Lessons from Hiking Half Dome
Lessons from Hiking Half Dome:
I am delighted to have experienced again the beauty and the thrill of hiking up and down Half Dome in Yosemite National Park.
Unfortunately, though, I made the same mistake I made while hiking Rim to Rim at the Grand Canyon. God designed the human body to run efficiently on the nourishment of food. It fuels our bodies to be able to match the challenges before us. I thought that I was eating better on this hike than I had on the Grand Canyon hike, but I clearly was not eating nearly as much as I should have for I definitely ran out of energy as the hike went on. Sadly, I realize this is my tendency not just when hiking but in the whole of my life. I get so focused on the task I wish to complete that I do not pay attention to myself or to my needs. When I was younger and in better shape I was able to get away with this—at least in hiking. But I recognize now that I need to change my approach to life. If I really want to be able to accomplish anything of value in my life, I need to pay better attention to who I am and to what I need so that I can take in what is needed to be able to accomplish what is possible.
The value of being noticed: Different folks who had planned on joining me on this adventure ended up falling out for different reasons, so I made this hike alone. On my way down, while absolutely exhausted, I occasionally sat down along the trail to rest and renew my energy. Most people just passed by. But I remember one man in particular who stopped and asked if I was all right, if I had enough water, if there was anything else I needed. That man may never know how much his interest meant to me. What I realize from this is that there are many people I pass in life who may be feeling worn out from whatever it is that they are facing. Perhaps there is nothing I can do for them. But taking the time to stop, and to ask, and to pay attention to them may turn out to mean as much to them as that man’s interest meant to me.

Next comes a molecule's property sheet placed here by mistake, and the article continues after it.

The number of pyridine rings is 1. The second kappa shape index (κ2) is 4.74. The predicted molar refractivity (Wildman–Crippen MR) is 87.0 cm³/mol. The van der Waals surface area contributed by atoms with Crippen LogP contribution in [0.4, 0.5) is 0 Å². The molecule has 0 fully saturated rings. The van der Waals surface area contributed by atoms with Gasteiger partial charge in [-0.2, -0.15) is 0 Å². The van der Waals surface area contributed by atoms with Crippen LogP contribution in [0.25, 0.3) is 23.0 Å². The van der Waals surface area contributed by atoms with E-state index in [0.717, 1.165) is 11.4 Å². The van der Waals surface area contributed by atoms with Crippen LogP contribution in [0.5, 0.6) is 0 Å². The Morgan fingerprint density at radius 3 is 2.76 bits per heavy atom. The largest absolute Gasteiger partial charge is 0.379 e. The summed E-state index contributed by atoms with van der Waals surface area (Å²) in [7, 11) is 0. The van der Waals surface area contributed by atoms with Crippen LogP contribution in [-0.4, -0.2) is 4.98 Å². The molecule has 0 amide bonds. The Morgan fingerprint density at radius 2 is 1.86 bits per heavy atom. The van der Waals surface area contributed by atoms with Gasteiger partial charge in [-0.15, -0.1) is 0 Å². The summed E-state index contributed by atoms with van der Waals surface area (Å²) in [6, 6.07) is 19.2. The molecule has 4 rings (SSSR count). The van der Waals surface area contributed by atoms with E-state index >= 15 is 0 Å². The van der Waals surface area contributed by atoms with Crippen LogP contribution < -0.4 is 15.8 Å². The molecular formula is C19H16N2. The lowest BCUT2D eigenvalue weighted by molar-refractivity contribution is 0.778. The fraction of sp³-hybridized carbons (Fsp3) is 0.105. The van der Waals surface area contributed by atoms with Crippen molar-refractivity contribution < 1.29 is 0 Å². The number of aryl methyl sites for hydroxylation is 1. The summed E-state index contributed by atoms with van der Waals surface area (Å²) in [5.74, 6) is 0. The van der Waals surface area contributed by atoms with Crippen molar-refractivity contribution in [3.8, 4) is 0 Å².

The self-centeredness of exhaustion: Normally when I hike I am a friendly hiker. I say hello to people I pass. I strike up conversation with those I have the opportunity to spend a few minutes with. When I reached the point of exhaustion on my way down, I still found the ability to look around at the beauty of the Mist Trail and the waterfalls and such. But for quite a stretch I had no energy to extend friendliness to other people. That evening at the Curry Village grocery store (while buying an “I hiked Half Dome” shirt and an ice cream treat for myself) a customer in line was very rude to one of the sales clerks. When I reached the checkout stand, that cashier was telling my sales clerk how rattled she was from her encounter with that man. Later that evening I thought about the similarity. I wonder how many folks who are as rude as that man was are actually feeling as exhausted about something as I was while hiking. Perhaps I can look beyond the rudeness to the exhaustion, hurt, fear, weariness of soul that might be disturbing them.
The presence of God: Though I had no family or friends joining me on this hike or meeting up with me when the hike was over, and though I missed the company greatly, I was not alone. All through the hike, I talked to God and I recited verses that helped to keep me going. I am so grateful for God’s promise to be with us in all things, and I am so grateful for the truthfulness of that promise! It was so good to have His company during the hike and afterward!